Unveiling Woodward

The revelation of a Woodward leak shouldn't hurt Fitzgerald's case against Libby, but it raises questions about Woodward himself.


Tim Grieve
November 18, 2005 2:30AM (UTC)

Lawyers for Scooter Libby must be thrilled by the news that someone else in the Bush administration leaked Valerie Plame's identity to Bob Woodward -- not because it gets Libby off the hook but because there's someone in the case now who looks nearly as slippery as their client does.

The revelation that Woodward was told of Plame's identity even before Libby told Judith Miller means little for Libby's legal defense. Patrick Fitzgerald didn't charge Libby with leaking Plame's identity. He charged him with lying about it afterward. And press reports today to the contrary, Fitzgerald didn't allege in his indictment that Libby was the first administration official to tell a reporter about Plame. For the case Fitzgerald has brought, it doesn't matter if Libby was the first leaker or the 50th. What matters is whether Libby intentionally deceived investigators or the grand jury about what he heard, said and did.

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But as the Washington Post said today, the revelation may cast doubt on the "public" case against Libby. Before the news of the Woodward leak broke, Fitzgerald had a rock-solid reputation with the public. But now, the Associated Press reports, the Woodward leak "contradicts" Fitzgerald's "contention" that Libby was "the first to make the disclosure to reporters." Did Fitzgerald really make such a contention? As we said, Fitzgerald didn't say that Libby was first in his indictment. And as he began his opening remarks at the press conference in which he discussed the indictment, Fitzgerald was careful to say that Libby was "the first official known to have told a reporter" about Plame. But later in his remarks, Fitzgerald did say that Libby was "at the beginning of the chain of phone calls, the first official to disclose this information outside the government to a reporter. And then he lied about it afterwards, under oath and repeatedly."

Was Fitzgerald sloppy? In failing to say "known" the second time, yes. In investigating the case? That doesn't seem so clear. Fitzgerald spent two years investigating the Plame leak, and he didn't learn until recently that another administration official had a conversation about Plame with another reporter. Libby's lawyers seem to think that sounds pretty damning. But if the reporter never wrote a story about the conversation, if both the reporter and the source never volunteered information about the conversation, if the president's press secretary was spreading false stories in public, and if the vice president's chief of staff was deliberately trying to mislead the grand jury, well, how would Fitzgerald have even known to ask about it?

And that brings us back to Woodward. Reporters don't have an obligation to go running to a prosecutor whenever they think they have information that might be helpful. But reporters do have an obligation to their readers. Cooper and Miller risked jail time to protect their sources, but at least their readers were told along the way that there were sources they were trying to protect -- that there was, in other words, more to the Plame story than the public or the prosecutor knew at the time. Woodward denied his readers even that knowledge by failing to let on that he had a source, too. Indeed, he came close to dissembling affirmatively. He lashed out at Fitzgerald repeatedly, calling him a "junkyard dog," alleging that he didn't have a real case to bring. Worse, he suggested, again and again, that he didn't know the truth about the case, that he was speculating just like everybody else.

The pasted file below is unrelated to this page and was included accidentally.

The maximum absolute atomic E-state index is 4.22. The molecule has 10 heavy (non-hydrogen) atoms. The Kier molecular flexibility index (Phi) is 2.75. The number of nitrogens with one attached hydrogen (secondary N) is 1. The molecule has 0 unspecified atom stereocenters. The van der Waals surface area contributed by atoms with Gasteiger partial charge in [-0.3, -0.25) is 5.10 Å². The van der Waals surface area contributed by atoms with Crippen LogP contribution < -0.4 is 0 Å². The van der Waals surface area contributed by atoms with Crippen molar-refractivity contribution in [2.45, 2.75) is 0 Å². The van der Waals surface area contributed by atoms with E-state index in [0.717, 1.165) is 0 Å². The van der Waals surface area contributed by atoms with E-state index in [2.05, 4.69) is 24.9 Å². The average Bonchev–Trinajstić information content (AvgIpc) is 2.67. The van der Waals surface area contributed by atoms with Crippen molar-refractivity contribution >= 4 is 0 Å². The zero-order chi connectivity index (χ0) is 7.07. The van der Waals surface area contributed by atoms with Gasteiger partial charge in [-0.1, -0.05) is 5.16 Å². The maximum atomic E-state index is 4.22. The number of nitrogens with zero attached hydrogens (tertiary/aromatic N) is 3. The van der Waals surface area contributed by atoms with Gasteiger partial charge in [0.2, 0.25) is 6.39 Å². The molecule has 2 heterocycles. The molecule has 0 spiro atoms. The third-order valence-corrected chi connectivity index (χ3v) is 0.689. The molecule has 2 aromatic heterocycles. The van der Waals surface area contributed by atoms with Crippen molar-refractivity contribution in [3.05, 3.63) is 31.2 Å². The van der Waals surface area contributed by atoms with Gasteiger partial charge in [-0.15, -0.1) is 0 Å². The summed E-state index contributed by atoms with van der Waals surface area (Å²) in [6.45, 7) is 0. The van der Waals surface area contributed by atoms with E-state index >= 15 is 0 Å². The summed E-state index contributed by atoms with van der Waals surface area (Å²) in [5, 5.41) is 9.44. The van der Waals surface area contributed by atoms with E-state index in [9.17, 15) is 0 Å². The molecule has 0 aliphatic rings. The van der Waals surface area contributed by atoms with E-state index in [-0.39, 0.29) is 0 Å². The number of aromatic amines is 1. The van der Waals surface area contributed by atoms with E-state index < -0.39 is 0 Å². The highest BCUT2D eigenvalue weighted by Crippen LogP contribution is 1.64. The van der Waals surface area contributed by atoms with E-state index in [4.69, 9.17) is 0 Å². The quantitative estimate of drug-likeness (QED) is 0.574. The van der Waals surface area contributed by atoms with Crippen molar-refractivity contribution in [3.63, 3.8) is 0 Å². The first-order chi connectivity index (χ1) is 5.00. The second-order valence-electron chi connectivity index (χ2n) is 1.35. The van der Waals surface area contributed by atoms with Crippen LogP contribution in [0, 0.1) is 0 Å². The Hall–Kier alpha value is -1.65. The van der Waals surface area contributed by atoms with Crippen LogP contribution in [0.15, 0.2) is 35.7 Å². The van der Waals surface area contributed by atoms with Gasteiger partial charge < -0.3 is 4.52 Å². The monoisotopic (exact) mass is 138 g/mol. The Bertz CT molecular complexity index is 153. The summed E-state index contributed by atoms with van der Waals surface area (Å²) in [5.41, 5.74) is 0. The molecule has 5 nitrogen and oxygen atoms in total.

That wasn't true, of course. Woodward knew about a piece of the case. He knew -- if the current state of denials stands -- that someone in the administration who wasn't Karl Rove and wasn't Libby was out there spreading the story about Plame. He knew, in other words, that administration involvement in the Plame story was at least a little wider than his readers did. And he did nothing to let them know that. To the contrary, he suggested that the story might well turn out to be less than was meeting the eye.

We'd be more inclined to cut Woodward some slack if we thought he were being fully truthful now. Maybe his source won't let him reveal his identity in public. But the parts of the story Woodward is revealing don't add up entirely. Woodward says he told his Washington Post colleague Walter Pincus about the leak in June 2003, but Pincus doesn't remember any such conversation. Woodward says he didn't tell his editor about the leak until last month because "the grand jury was going and reporters were being jailed, and I hunkered down more than I usually do." But Fitzgerald didn't even serve subpoenas on reporters until May 2004 -- nearly a year after Woodward got his leak and eight months after the Plame case had become a major political news story. And Woodward says that he came to appreciate that his conversation about Plame had greater significance only after Fitzgerald described Libby as the initial leaker. How can that possibly be? We've known for months now about a flurry of leaks that took place in July 2003. How is it that Woodward didn't understand until last month that his leak -- coming in the month prior to the others -- would be somehow significant?

When Woodward apologized to his editor for keeping him in the dark about his role in the Plame case, he stressed that he was trying to protect his sources. "That's job number one in a case like this," he said. Maybe that's right. But a reporter has other jobs to do, too, and it seems from here that Woodward just chose not to do them.

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Tim Grieve

Tim Grieve is a senior writer and the author of Salon's War Room blog.

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